Where are they now? - Queens of the Stone Age was a revolving door of musicians from the get go with Homme and Oliveri as the two constants. Drummers have gone and gone the most but in 2004 Oliveri was shown the door. Rumors were rampant that Oliveri had struck a woman and that Homme wanted no part of that. Since then Queens of the Stone Age has only grown to a larger audience, and a more stable band line up. Joey Castillo has been the drummer for the last few records as well as Troy Van Leeuwen who has played guitar and keyboards. All that being said the band still tour and record. It has been a little too quiet in the Queens camp for me personally, but something should be looming. Homme hopes to have another "Desert Sessions" record out, as well as a re master of the bands first record done in 2009.
FDF Personal Comments (aka the Live experience) - Some folks have the Dead, (FDF looks at Workingmans Dead) others, Phish (FDF looks at Billy Breathes..I have Queens of the Stone Age. (actually I've only seen U2 and Phish more) but I've seen QOTSA 11 times now. The first was an in store performance at the Shrewsbury Newbury Comics. They did a full electric set and I met all the guys before the show. If you are on face book my image w/Josh was my profile picture for a while. Two days later I saw them as part of Ozzfest. They played at about 1:30 in the afternoon to a less than polite crowd but even in 30 minutes they gained some fans. September 30, 2000 was at the now closed Axis nightclub in Boston. WBCN broadcast this show and its still one of my favorite live concerts on cd. Oliveri performed the last few tunes naked as well, which was umm..ahhh..well. June 1, 2002 the band played the Paradise and Dave Grohl was the drummer for the band at the time. It was hot, sweaty and awesome. That fall(September 1st) they played Avalon, then 2 nights later Lupos' in Providence. For the first time ever I hit the Webster Theater in Hartford for their March 26, 2003 show. What I recall about this show more than anything was the heavy security to get in. They still brought it though making the drive worth it. Later that summer (July 25th) they were part of the newly revived Lollapaloosa tour. A lot had changed with Lolla, but QOTSA were good and Audioslave, Incubus and Jane's Addiction (FDF Looks at Nothings Shocking) were all worth the trip. A few months later (Sept 10, 2003) they were back, and back at the same venue as Lolla (Comcast Center) and this was opening for the Red Hot Chili Peppers (FDF Looks at The Uplift Mofo Party Plan). Earlier in the day I was supposed to go to an "intimate performance" but Josh got stuck in traffic and I didn't have anything I needed for the show that night, so I bagged it. I made it to the show and QOTSA were great even though it was a short opening slot. March 28, 2005 I saw them at the Roxy and it was good, but I was stuck behind a bunch of ass hats all night so that sorta bummed me out. By this time Mark Lanegan (FDF Looks at Uncle Anesthesia) was doing all the shows with them so that was always a great time. The last time was October 9, 2007 when the band played Lupo's in Providence. At the time I was sort of "ehh" on their latest record but when they played live I hurried home and listened to the record again, and have since warmed up to it a great deal.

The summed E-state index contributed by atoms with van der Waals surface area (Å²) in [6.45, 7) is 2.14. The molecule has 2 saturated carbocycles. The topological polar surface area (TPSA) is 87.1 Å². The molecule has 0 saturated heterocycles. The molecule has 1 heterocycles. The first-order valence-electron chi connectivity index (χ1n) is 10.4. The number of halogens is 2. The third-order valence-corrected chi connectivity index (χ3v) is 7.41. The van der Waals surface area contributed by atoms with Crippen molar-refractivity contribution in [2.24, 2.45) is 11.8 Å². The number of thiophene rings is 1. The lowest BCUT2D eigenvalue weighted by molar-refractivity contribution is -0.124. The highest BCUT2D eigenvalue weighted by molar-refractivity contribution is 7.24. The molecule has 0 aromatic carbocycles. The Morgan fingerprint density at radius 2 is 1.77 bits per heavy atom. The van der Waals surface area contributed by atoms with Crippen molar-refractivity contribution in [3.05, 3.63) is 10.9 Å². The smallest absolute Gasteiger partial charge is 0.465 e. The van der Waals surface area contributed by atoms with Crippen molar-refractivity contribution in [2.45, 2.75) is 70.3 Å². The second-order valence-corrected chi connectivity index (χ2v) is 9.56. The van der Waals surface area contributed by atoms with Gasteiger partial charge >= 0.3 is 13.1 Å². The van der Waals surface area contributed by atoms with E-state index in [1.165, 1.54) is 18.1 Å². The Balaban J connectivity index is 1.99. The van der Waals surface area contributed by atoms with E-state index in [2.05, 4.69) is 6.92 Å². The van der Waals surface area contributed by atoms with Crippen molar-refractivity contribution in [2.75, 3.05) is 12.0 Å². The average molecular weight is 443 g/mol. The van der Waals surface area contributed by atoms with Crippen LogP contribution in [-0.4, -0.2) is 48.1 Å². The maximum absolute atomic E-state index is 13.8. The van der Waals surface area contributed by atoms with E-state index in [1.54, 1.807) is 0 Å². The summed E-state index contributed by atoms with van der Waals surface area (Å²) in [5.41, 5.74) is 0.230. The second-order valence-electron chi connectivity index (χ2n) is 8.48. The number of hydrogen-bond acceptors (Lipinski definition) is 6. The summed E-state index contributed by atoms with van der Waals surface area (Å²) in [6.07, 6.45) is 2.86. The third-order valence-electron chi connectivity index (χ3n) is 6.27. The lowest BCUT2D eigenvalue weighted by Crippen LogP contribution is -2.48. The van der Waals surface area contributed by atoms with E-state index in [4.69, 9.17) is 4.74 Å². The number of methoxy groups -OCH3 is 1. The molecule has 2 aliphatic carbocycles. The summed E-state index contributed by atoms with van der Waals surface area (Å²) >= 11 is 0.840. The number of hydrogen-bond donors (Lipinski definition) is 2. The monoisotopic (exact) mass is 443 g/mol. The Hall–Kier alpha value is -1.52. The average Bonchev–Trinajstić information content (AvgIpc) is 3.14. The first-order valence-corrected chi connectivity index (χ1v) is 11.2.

FDF Overall Take - In recent years QOTSA have become stronger musically mostly due to a consistent set of core members. The band has had more success commercially than they ever have and should keep this rolling through the next record, as long as it doesn't take too long to arrive. Rated R is a good representation of their work and gives the listener a good primer as to what the band is all about.
Official site, and myspace
Also a great fansite that I helped a little with in the early stages.
Curious? Check out some MUSIC!
The mp3s have been removed..
Feel Good Hit of the Summer
In the Fade
All the tracks taken from "Rated R" which you can buy here.